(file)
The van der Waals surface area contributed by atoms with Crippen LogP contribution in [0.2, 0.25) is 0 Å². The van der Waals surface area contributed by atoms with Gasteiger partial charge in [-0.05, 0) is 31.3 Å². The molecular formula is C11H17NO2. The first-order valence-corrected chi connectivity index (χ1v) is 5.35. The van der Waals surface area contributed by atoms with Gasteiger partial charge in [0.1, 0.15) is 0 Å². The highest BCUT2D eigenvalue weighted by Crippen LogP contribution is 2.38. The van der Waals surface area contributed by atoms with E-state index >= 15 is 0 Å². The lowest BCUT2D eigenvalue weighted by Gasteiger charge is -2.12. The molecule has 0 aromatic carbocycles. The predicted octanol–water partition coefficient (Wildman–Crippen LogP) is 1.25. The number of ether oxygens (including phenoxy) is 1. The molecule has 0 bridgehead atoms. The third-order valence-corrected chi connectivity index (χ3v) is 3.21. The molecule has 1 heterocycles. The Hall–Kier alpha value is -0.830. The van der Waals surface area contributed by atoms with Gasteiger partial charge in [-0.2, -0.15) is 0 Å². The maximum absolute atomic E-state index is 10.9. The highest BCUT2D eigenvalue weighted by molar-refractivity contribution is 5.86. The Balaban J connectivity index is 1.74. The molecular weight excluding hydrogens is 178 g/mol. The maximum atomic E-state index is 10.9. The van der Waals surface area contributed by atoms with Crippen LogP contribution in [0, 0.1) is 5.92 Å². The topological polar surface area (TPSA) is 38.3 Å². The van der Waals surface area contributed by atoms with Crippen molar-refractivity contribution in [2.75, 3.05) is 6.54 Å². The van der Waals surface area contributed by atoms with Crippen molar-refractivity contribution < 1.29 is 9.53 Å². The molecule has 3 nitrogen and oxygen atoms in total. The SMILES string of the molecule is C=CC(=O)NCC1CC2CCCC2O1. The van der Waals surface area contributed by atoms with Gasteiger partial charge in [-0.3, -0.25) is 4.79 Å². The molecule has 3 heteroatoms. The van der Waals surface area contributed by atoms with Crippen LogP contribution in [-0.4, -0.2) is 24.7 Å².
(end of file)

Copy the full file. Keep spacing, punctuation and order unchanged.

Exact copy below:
The van der Waals surface area contributed by atoms with Crippen LogP contribution in [0.2, 0.25) is 0 Å². The van der Waals surface area contributed by atoms with Gasteiger partial charge in [-0.05, 0) is 31.3 Å². The molecular formula is C11H17NO2. The first-order valence-corrected chi connectivity index (χ1v) is 5.35. The van der Waals surface area contributed by atoms with Gasteiger partial charge in [0.1, 0.15) is 0 Å². The highest BCUT2D eigenvalue weighted by Crippen LogP contribution is 2.38. The van der Waals surface area contributed by atoms with E-state index >= 15 is 0 Å². The lowest BCUT2D eigenvalue weighted by Gasteiger charge is -2.12. The molecule has 0 aromatic carbocycles. The predicted octanol–water partition coefficient (Wildman–Crippen LogP) is 1.25. The number of ether oxygens (including phenoxy) is 1. The molecule has 0 bridgehead atoms. The third-order valence-corrected chi connectivity index (χ3v) is 3.21. The molecule has 1 heterocycles. The Hall–Kier alpha value is -0.830. The van der Waals surface area contributed by atoms with Gasteiger partial charge in [-0.2, -0.15) is 0 Å². The maximum absolute atomic E-state index is 10.9. The highest BCUT2D eigenvalue weighted by molar-refractivity contribution is 5.86. The Balaban J connectivity index is 1.74. The molecular weight excluding hydrogens is 178 g/mol. The maximum atomic E-state index is 10.9. The van der Waals surface area contributed by atoms with Crippen LogP contribution in [0, 0.1) is 5.92 Å². The topological polar surface area (TPSA) is 38.3 Å². The van der Waals surface area contributed by atoms with Crippen molar-refractivity contribution in [2.75, 3.05) is 6.54 Å². The van der Waals surface area contributed by atoms with Crippen molar-refractivity contribution < 1.29 is 9.53 Å². The molecule has 3 nitrogen and oxygen atoms in total. The SMILES string of the molecule is C=CC(=O)NCC1CC2CCCC2O1. The van der Waals surface area contributed by atoms with Gasteiger partial charge in [-0.3, -0.25) is 4.79 Å². The molecule has 3 heteroatoms. The van der Waals surface area contributed by atoms with Crippen LogP contribution in [-0.4, -0.2) is 24.7 Å².